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Brother agrees to donate kidney

You would be hard-pressed to find a family tighter than the Demés.

When Chris Demé, 45, of Penn Valley, heard that his brother needed a kidney because of failure due to the rare Alport Syndrome, he didn’t hesistate to offer. Brother Robert Demé wasn’t shocked because of the family’s penchant to hang together, but he was still mightily impressed.

“There’s not enough world to show how much I love him and appreciate what he’s doing,” Robert, 46, of Grass Valley, said of his donor brother. “As soon as he found out, he jumped right on it.”



According to Robert, their older brother, Larry, died of the disease in 1983. Alport Syndrome is a group of kidney disorders that can damage them, and in severe cases such as Robert’s, call for kidney dialysis or a transplant.

Robert could probably live with the dialysis treatments he takes every night by hooking himself to a machine next to his bed. But life would be fuller and easier without the treatments, which Chris’ kidney could deliver.




Robert is set to get Chris’ kidney in San Francisco in mid-March, but they are trying to get it done at the UC-Davis Medical Center to cut down on commutes.

Chris’ wife, Jennifer Demé, is not surprised that her husband is giving his kidney up for his brother. She said their mother and father, Lawrence and Janet Demé, of Yuba City, raised their five boys “to be loving to each other. Being French, we kiss and hug a lot, and I’m proud to be a part of it.”

Jennifer said he has no fears with the kidney removal and transplant because, “I know God is watching over us.”

According to Janet, “We raised our boys that family is all there is, without family, you have nothing.”

As for Chris giving up his kidney, “It’s brotherly love, that’s all it is,” Janet said.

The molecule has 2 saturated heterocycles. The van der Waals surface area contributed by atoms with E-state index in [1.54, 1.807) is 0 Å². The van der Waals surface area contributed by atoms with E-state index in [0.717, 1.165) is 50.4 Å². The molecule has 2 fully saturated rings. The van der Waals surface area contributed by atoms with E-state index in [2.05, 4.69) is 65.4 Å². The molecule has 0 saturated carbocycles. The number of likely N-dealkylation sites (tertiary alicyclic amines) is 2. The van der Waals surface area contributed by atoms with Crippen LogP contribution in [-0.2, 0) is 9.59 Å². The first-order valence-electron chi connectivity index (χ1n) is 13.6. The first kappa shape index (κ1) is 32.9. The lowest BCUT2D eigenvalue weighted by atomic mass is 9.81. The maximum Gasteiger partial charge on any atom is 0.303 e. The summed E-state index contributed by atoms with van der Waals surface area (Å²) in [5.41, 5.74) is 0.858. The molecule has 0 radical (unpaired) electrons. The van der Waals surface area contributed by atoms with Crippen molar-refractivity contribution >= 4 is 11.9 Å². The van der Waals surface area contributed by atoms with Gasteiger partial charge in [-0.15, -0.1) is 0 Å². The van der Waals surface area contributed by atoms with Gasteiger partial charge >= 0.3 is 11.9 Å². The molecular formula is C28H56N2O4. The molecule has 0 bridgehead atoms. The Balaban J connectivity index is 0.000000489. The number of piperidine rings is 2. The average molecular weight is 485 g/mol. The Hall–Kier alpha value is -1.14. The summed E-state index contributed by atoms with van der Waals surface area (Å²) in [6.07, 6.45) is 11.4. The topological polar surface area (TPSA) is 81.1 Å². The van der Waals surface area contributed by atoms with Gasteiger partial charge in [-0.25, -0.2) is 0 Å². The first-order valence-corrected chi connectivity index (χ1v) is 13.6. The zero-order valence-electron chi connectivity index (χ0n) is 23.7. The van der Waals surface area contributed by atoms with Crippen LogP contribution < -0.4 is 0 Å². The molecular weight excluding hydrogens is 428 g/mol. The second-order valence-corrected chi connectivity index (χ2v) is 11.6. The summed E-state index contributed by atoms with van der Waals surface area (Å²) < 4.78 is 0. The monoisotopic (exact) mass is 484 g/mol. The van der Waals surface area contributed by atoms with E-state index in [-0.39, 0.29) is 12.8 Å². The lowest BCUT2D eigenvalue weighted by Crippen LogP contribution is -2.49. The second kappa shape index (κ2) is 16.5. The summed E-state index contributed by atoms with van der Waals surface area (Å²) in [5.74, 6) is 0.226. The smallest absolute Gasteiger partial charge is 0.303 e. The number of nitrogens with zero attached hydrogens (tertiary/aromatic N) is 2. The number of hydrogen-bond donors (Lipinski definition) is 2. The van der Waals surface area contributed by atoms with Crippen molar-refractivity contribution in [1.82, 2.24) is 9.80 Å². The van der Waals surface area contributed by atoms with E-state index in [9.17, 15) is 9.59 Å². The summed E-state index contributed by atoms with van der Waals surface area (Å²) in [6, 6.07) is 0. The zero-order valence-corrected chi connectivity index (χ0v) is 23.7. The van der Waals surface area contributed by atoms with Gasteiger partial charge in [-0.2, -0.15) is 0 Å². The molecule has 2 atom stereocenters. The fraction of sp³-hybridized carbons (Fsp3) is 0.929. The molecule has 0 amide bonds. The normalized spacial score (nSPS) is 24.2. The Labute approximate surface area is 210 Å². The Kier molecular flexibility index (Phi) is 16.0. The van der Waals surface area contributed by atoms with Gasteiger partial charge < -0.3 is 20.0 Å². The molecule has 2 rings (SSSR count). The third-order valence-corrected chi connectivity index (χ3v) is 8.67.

Despite all that love, “I’m getting nervous because it’s getting closer,” Robert said. “But after what my brother (Larry) went through, well, he didn’t have the future I have with the technology.”

Larry died in 1983 when he was just 23, “and his kidneys were completely failed. He had a cadaver donor; I have a live donor and that’s very much better,” Robert said.

“My hat is off to him and he would have it no other way,” Jennifer said of her husband donor Chris. “He would do anything for his family.”

According to Robert, it has always been that way.”We’re very close,” he said of his family and brother. “It doesn’t matter if it’s good or bad, we’re all close and tight-knit.

“You hear that old saying about giving your shirt? We all do that, we don’t question it.”

To help with finances, the family is holding a Spaghetti Feed fundraiser from 4 to 7 p.m. Saturday at the Penn Valley Fire Station at Penn Valley Drive and Spenceville Road. Tickets are $10 for adults and $5 for children 12 and under. There will also be a raffle, with tickets to a Keith Urban concert as first prize.

To contact Senior Staff Writer Dave Moller, e-mail davem@theunion.com or call 477-4237.

What: Spahetti Feed for Robert Demé.

When: 4 to 7 p.m. Saturday.

Where: Penn Valley Fire Station at Penn Valley Drive and Spenceville Road.

Why: To help defray costs for Robert’s kidney transplant.


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